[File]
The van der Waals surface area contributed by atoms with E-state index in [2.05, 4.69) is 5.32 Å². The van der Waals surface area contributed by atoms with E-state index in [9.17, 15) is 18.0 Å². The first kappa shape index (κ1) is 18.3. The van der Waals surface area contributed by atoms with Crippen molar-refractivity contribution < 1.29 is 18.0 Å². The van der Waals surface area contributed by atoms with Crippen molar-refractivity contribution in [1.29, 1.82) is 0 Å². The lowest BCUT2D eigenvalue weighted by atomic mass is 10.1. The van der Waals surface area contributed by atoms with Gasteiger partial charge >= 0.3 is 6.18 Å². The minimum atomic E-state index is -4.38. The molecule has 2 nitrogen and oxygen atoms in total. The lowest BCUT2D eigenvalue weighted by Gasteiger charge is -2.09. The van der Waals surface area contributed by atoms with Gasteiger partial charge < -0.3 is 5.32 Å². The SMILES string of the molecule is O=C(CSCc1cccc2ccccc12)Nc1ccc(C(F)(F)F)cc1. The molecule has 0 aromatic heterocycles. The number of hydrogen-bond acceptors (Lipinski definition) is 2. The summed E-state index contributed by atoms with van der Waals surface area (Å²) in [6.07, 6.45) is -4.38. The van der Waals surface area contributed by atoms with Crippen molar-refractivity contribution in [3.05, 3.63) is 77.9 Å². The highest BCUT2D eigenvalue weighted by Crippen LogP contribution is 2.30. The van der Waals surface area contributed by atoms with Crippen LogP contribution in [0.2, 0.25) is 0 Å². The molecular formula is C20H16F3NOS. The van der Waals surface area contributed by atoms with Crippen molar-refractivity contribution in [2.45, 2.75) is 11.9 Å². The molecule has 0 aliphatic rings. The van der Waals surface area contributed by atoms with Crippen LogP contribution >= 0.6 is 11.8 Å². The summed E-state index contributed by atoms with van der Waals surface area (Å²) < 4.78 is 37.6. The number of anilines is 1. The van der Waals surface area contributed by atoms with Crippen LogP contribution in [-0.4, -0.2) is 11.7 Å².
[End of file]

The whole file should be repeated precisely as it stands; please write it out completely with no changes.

The van der Waals surface area contributed by atoms with E-state index in [2.05, 4.69) is 5.32 Å². The van der Waals surface area contributed by atoms with E-state index in [9.17, 15) is 18.0 Å². The first kappa shape index (κ1) is 18.3. The van der Waals surface area contributed by atoms with Crippen molar-refractivity contribution < 1.29 is 18.0 Å². The van der Waals surface area contributed by atoms with Crippen molar-refractivity contribution in [1.29, 1.82) is 0 Å². The lowest BCUT2D eigenvalue weighted by atomic mass is 10.1. The van der Waals surface area contributed by atoms with Gasteiger partial charge >= 0.3 is 6.18 Å². The minimum atomic E-state index is -4.38. The molecule has 2 nitrogen and oxygen atoms in total. The lowest BCUT2D eigenvalue weighted by Gasteiger charge is -2.09. The van der Waals surface area contributed by atoms with Gasteiger partial charge < -0.3 is 5.32 Å². The SMILES string of the molecule is O=C(CSCc1cccc2ccccc12)Nc1ccc(C(F)(F)F)cc1. The molecule has 0 aromatic heterocycles. The number of hydrogen-bond acceptors (Lipinski definition) is 2. The summed E-state index contributed by atoms with van der Waals surface area (Å²) in [6.07, 6.45) is -4.38. The van der Waals surface area contributed by atoms with Crippen molar-refractivity contribution in [3.05, 3.63) is 77.9 Å². The highest BCUT2D eigenvalue weighted by Crippen LogP contribution is 2.30. The van der Waals surface area contributed by atoms with Crippen LogP contribution in [0.2, 0.25) is 0 Å². The molecular formula is C20H16F3NOS. The van der Waals surface area contributed by atoms with Crippen molar-refractivity contribution in [2.45, 2.75) is 11.9 Å². The molecule has 0 aliphatic rings. The van der Waals surface area contributed by atoms with Crippen LogP contribution >= 0.6 is 11.8 Å². The summed E-state index contributed by atoms with van der Waals surface area (Å²) < 4.78 is 37.6. The number of anilines is 1. The van der Waals surface area contributed by atoms with Crippen LogP contribution in [-0.4, -0.2) is 11.7 Å².